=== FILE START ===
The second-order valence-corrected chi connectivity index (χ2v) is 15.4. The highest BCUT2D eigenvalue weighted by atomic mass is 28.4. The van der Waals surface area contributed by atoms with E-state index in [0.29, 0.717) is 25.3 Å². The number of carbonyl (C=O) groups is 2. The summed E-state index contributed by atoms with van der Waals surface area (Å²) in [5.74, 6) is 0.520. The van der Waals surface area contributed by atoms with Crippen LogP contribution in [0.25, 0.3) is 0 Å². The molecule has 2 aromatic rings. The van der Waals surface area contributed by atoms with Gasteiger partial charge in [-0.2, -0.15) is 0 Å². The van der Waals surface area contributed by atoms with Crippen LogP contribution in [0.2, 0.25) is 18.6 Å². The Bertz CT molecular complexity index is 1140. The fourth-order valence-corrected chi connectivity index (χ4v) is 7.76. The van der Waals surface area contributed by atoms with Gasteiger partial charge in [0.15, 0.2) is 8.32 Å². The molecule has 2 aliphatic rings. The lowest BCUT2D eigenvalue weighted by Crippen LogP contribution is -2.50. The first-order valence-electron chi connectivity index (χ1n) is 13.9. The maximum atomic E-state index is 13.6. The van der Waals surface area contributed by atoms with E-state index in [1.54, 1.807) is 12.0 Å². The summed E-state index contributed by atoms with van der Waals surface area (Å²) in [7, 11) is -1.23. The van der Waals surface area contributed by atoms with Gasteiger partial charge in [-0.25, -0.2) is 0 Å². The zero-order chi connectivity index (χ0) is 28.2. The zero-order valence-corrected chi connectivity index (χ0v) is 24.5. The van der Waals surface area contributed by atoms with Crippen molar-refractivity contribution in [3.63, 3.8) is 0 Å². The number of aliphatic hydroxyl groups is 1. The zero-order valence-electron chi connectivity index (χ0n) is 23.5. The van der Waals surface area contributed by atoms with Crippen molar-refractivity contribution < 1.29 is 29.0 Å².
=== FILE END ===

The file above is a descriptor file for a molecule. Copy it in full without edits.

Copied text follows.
The second-order valence-corrected chi connectivity index (χ2v) is 15.4. The highest BCUT2D eigenvalue weighted by atomic mass is 28.4. The van der Waals surface area contributed by atoms with E-state index in [0.29, 0.717) is 25.3 Å². The number of carbonyl (C=O) groups is 2. The summed E-state index contributed by atoms with van der Waals surface area (Å²) in [5.74, 6) is 0.520. The van der Waals surface area contributed by atoms with Crippen LogP contribution in [0.25, 0.3) is 0 Å². The molecule has 2 aromatic rings. The van der Waals surface area contributed by atoms with Gasteiger partial charge in [-0.2, -0.15) is 0 Å². The van der Waals surface area contributed by atoms with Crippen LogP contribution in [0.2, 0.25) is 18.6 Å². The Bertz CT molecular complexity index is 1140. The fourth-order valence-corrected chi connectivity index (χ4v) is 7.76. The van der Waals surface area contributed by atoms with Gasteiger partial charge in [0.15, 0.2) is 8.32 Å². The molecule has 2 aliphatic rings. The lowest BCUT2D eigenvalue weighted by Crippen LogP contribution is -2.50. The first-order valence-electron chi connectivity index (χ1n) is 13.9. The maximum atomic E-state index is 13.6. The van der Waals surface area contributed by atoms with E-state index in [1.54, 1.807) is 12.0 Å². The summed E-state index contributed by atoms with van der Waals surface area (Å²) in [7, 11) is -1.23. The van der Waals surface area contributed by atoms with Gasteiger partial charge in [-0.25, -0.2) is 0 Å². The zero-order chi connectivity index (χ0) is 28.2. The zero-order valence-corrected chi connectivity index (χ0v) is 24.5. The van der Waals surface area contributed by atoms with Crippen molar-refractivity contribution in [3.63, 3.8) is 0 Å². The number of aliphatic hydroxyl groups is 1. The zero-order valence-electron chi connectivity index (χ0n) is 23.5. The van der Waals surface area contributed by atoms with Crippen molar-refractivity contribution < 1.29 is 29.0 Å².